Separation Anxiety: 5 Articles

Understanding separation anxiety in children

4 Tips to Ease the Transition to Preschool

Young children go through many, sometimes challenging, developmental phases. Magination Press’s Big Little Talks series by Alberto Pellai, MD, PhD, and Barbara Tamborini, provide fun stories to ease both parents and children through typical and common life stages using empathic listening and encouraging an understanding of age-appropriate behavior and emotions. For many kids, starting school is the first time they are separated from their attachment figures—the people who have cared for them for the first few years of their life (parents, grandparents, nannies, etc.) The start of preschool almost always involves a phase of crisis. Some children may break down on the first day of school and refuse to let their attachment figure leave. Others run off to explore, immediately at ease, and say goodbye to attachment figures as if they are dismissing them. Then weeks later, they refuse to go, seemingly out of nowhere. It's as if they are done exploring and now want to return to their previous, familiar life. This excerpt from the Reader's Note in I Don't Want to Go to School provides four tips to help ease your young child's transition to preschool. You know your child well, so try to follow their lead. Tip #1:  Stay Calm To help a child learn to feel safe, even in the absence of their attachment figure, the parent or caregiver needs to be (or at least appear to be) calm at the moment of separation. Children take their cues from us: if we are upset, they are much more likely to be upset. If we are calm, there's a greater chance they will calm down. Don't, however, compare your child to other children ("see how brave he is?") This is likely to just make them feel inadequate. Tip #2:  Create Excitement Starting preschool is an important growth event for your child; try to convey this idea to them as well. "You are ready to go to school! You will meet new friends, learn new games, and explore a bigger world that's full of great things." When they come home, ask about their day and what they learned, and listen attentively. If you are excited and interested, it is more likely that they will be as well. Tip #3:  Try a Gradual Transition When a child begins preschool, they need to remember a lot of new information: where to hang up their coat what to do if they need to use the bathroom who to tell if they don't feel well, etc. They also find themselves surrounded by lots of unfamiliar kids who are just as disoriented as they are. A gradual transition may help with this information overload. Collaborate with your school and your teachers to figure out the best path to support your child. Tip#4:  Reinforce their autonomy The primary objective of preschool is to help children feel that they are capable of doing things on their own. The important role of parents and caregivers is to understand the child's basic need for autonomy and avoid trivializing, or worse,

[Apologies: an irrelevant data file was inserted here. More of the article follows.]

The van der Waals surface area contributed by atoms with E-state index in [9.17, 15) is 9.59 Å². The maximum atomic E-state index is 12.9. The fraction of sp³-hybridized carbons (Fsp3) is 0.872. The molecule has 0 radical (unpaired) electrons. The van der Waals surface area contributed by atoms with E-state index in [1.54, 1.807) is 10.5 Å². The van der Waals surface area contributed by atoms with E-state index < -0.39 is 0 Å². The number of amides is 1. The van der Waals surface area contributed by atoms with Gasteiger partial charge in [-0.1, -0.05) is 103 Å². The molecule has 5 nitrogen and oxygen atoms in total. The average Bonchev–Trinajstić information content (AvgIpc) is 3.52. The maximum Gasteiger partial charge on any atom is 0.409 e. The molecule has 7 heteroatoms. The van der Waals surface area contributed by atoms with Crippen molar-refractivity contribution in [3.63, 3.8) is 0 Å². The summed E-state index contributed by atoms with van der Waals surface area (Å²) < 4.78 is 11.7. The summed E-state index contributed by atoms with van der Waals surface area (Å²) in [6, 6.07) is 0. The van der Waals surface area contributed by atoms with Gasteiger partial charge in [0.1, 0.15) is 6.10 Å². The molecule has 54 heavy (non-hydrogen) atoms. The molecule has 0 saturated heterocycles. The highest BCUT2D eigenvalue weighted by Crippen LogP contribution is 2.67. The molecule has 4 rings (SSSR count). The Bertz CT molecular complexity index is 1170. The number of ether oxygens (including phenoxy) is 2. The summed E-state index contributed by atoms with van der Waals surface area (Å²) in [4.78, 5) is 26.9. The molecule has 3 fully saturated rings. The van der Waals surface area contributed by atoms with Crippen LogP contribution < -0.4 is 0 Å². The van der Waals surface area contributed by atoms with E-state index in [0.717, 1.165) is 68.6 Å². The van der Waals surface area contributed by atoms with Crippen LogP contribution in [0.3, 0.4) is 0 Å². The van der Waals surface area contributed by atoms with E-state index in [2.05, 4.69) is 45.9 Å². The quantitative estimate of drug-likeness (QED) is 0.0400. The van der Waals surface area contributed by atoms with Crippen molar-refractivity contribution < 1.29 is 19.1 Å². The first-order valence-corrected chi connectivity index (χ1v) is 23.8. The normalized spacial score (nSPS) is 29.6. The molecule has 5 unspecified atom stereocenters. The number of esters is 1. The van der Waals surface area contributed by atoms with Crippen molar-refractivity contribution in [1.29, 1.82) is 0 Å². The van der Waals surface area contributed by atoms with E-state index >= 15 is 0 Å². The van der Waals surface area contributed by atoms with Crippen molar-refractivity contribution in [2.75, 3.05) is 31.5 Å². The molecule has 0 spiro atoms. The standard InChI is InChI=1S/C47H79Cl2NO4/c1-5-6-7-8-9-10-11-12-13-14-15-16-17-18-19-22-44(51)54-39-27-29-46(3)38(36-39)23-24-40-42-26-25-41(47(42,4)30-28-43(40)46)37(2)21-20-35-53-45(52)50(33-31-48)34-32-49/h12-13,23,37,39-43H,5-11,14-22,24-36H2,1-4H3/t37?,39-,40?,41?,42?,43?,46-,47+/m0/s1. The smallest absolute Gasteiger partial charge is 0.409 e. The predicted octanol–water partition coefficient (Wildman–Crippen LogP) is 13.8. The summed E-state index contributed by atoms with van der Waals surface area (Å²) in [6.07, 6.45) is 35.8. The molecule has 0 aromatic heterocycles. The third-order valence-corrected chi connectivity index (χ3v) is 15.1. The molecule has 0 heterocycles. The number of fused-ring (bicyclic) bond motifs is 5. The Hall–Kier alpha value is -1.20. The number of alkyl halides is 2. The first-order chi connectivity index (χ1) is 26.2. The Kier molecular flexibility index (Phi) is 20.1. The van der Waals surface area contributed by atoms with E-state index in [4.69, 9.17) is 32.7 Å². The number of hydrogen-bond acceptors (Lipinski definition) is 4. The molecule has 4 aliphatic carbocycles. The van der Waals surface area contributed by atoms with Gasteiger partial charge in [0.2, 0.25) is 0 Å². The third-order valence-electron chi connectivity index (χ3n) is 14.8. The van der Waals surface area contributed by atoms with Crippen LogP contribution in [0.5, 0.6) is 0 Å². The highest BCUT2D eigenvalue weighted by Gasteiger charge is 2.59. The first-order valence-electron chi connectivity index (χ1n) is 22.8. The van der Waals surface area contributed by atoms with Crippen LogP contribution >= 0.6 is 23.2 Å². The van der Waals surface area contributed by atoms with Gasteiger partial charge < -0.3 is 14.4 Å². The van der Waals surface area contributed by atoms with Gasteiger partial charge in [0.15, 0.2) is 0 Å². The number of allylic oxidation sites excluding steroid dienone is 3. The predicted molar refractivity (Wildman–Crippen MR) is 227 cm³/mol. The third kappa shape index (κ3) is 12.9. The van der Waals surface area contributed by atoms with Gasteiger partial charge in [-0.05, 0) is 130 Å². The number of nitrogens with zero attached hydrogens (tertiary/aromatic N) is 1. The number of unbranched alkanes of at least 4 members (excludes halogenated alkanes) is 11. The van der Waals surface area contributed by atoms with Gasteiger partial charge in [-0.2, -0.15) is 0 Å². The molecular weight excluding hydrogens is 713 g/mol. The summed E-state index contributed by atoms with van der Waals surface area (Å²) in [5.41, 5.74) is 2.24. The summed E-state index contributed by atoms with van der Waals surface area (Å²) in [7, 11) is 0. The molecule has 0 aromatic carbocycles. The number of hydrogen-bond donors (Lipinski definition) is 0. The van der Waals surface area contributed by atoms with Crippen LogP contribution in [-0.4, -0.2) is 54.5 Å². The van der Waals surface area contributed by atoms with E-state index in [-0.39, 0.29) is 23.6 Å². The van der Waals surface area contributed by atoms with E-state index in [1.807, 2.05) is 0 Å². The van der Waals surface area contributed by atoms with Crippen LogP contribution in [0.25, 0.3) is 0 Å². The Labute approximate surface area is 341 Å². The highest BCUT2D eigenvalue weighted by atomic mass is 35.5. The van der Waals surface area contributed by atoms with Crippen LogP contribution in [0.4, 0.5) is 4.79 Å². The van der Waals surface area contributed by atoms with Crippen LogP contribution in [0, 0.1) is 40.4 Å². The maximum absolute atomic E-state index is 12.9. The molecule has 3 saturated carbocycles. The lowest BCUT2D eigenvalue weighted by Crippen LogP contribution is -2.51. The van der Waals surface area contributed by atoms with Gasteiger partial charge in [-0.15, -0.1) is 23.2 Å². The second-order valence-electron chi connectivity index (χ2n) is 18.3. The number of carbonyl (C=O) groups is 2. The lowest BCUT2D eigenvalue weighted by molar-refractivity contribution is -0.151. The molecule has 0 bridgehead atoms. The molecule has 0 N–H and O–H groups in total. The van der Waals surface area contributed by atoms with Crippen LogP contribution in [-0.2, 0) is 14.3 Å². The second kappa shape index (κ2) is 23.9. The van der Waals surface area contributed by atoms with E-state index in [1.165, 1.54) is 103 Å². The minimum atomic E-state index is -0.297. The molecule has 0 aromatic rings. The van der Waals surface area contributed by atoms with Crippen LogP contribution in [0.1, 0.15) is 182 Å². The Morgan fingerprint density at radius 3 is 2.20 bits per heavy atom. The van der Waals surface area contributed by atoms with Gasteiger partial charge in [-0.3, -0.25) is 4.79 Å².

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4 Tips to Ease the Transition to Preschool 2020-11-16T21:49:43-05:00


Mommies and daddies always come back. Sometimes it's hard to say goodbye, even for grown-ups. For toddlers, being separated from parents or other beloved caregivers can be scary and very sad. Carol Zeavin and Rhona Silverbush created the Terrific Toddlers Series to help toddlers and their grown-ups understand and better manage issues like separation. Hear author Rhona Silverbush read Bye-Bye! aloud.

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Bye-Bye! 2020-11-16T21:51:56-05:00

Separation Anxiety: Managing Worries When Missing You Means Missing Out

Most of us feel best when our families are together. But as our children grow, we tend to spend more time apart for a variety of reasons. Some children adjust easily to this change. Others have more difficulty. It’s understandable to miss the people we love. But what if your child is so focused on missing you that he or she misses out on other things, too?

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Separation Anxiety: Managing Worries When Missing You Means Missing Out 2018-07-30T13:13:51-04:00